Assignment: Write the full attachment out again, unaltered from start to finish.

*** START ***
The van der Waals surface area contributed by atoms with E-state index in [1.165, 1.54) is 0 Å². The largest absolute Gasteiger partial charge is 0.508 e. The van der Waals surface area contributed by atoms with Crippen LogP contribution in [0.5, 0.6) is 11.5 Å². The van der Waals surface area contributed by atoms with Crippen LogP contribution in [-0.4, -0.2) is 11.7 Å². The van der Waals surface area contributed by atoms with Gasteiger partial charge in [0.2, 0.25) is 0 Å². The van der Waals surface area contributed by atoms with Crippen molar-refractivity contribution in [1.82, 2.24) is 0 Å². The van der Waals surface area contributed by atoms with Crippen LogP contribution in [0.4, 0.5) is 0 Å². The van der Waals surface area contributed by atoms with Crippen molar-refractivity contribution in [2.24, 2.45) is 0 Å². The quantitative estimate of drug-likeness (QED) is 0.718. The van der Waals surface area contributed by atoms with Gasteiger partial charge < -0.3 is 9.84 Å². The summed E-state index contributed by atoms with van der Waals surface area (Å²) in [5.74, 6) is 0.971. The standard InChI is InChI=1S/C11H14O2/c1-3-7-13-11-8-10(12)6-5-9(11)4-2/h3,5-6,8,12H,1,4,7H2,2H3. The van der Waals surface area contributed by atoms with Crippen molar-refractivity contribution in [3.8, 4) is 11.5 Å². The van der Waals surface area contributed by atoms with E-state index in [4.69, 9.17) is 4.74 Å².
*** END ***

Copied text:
The van der Waals surface area contributed by atoms with E-state index in [1.165, 1.54) is 0 Å². The largest absolute Gasteiger partial charge is 0.508 e. The van der Waals surface area contributed by atoms with Crippen LogP contribution in [0.5, 0.6) is 11.5 Å². The van der Waals surface area contributed by atoms with Crippen LogP contribution in [-0.4, -0.2) is 11.7 Å². The van der Waals surface area contributed by atoms with Gasteiger partial charge in [0.2, 0.25) is 0 Å². The van der Waals surface area contributed by atoms with Crippen molar-refractivity contribution in [1.82, 2.24) is 0 Å². The van der Waals surface area contributed by atoms with Crippen LogP contribution in [0.4, 0.5) is 0 Å². The van der Waals surface area contributed by atoms with Crippen molar-refractivity contribution in [2.24, 2.45) is 0 Å². The quantitative estimate of drug-likeness (QED) is 0.718. The van der Waals surface area contributed by atoms with Gasteiger partial charge < -0.3 is 9.84 Å². The summed E-state index contributed by atoms with van der Waals surface area (Å²) in [5.74, 6) is 0.971. The standard InChI is InChI=1S/C11H14O2/c1-3-7-13-11-8-10(12)6-5-9(11)4-2/h3,5-6,8,12H,1,4,7H2,2H3. The van der Waals surface area contributed by atoms with Crippen molar-refractivity contribution in [3.8, 4) is 11.5 Å². The van der Waals surface area contributed by atoms with E-state index in [4.69, 9.17) is 4.74 Å².